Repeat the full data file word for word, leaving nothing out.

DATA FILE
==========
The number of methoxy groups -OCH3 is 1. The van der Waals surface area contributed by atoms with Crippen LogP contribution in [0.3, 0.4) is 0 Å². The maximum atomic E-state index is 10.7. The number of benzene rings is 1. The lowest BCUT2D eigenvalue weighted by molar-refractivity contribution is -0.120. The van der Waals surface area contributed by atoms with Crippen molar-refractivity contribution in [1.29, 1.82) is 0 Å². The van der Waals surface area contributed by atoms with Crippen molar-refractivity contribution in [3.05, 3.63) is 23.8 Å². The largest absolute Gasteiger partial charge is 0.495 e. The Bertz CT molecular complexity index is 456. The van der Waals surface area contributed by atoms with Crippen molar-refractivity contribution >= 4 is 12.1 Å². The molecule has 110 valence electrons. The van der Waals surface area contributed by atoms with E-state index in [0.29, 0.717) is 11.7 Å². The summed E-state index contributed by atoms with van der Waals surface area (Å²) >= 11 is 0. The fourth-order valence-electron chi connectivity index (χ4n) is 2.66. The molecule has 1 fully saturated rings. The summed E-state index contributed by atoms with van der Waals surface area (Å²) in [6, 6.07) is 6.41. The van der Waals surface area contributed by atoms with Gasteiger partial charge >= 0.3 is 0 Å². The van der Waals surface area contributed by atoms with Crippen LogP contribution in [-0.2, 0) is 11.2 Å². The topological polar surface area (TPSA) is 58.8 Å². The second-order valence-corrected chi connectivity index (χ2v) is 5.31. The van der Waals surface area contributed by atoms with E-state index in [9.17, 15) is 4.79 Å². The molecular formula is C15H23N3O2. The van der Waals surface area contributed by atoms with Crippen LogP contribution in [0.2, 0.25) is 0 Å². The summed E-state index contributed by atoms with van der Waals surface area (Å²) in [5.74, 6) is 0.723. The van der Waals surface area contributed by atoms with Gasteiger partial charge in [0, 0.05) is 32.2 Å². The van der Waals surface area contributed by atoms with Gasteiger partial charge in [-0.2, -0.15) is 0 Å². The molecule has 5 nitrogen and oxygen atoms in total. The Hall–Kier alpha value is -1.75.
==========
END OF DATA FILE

The number of methoxy groups -OCH3 is 1. The van der Waals surface area contributed by atoms with Crippen LogP contribution in [0.3, 0.4) is 0 Å². The maximum atomic E-state index is 10.7. The number of benzene rings is 1. The lowest BCUT2D eigenvalue weighted by molar-refractivity contribution is -0.120. The van der Waals surface area contributed by atoms with Crippen molar-refractivity contribution in [1.29, 1.82) is 0 Å². The van der Waals surface area contributed by atoms with Crippen molar-refractivity contribution in [3.05, 3.63) is 23.8 Å². The largest absolute Gasteiger partial charge is 0.495 e. The Bertz CT molecular complexity index is 456. The van der Waals surface area contributed by atoms with Crippen molar-refractivity contribution >= 4 is 12.1 Å². The molecule has 110 valence electrons. The van der Waals surface area contributed by atoms with E-state index in [0.29, 0.717) is 11.7 Å². The summed E-state index contributed by atoms with van der Waals surface area (Å²) >= 11 is 0. The fourth-order valence-electron chi connectivity index (χ4n) is 2.66. The molecule has 1 fully saturated rings. The summed E-state index contributed by atoms with van der Waals surface area (Å²) in [6, 6.07) is 6.41. The van der Waals surface area contributed by atoms with Gasteiger partial charge >= 0.3 is 0 Å². The van der Waals surface area contributed by atoms with Crippen LogP contribution in [-0.2, 0) is 11.2 Å². The topological polar surface area (TPSA) is 58.8 Å². The second-order valence-corrected chi connectivity index (χ2v) is 5.31. The van der Waals surface area contributed by atoms with E-state index in [9.17, 15) is 4.79 Å². The molecular formula is C15H23N3O2. The van der Waals surface area contributed by atoms with Crippen LogP contribution in [0.2, 0.25) is 0 Å². The summed E-state index contributed by atoms with van der Waals surface area (Å²) in [5.74, 6) is 0.723. The van der Waals surface area contributed by atoms with Gasteiger partial charge in [0, 0.05) is 32.2 Å². The van der Waals surface area contributed by atoms with Gasteiger partial charge in [-0.2, -0.15) is 0 Å². The molecule has 5 nitrogen and oxygen atoms in total. The Hall–Kier alpha value is -1.75.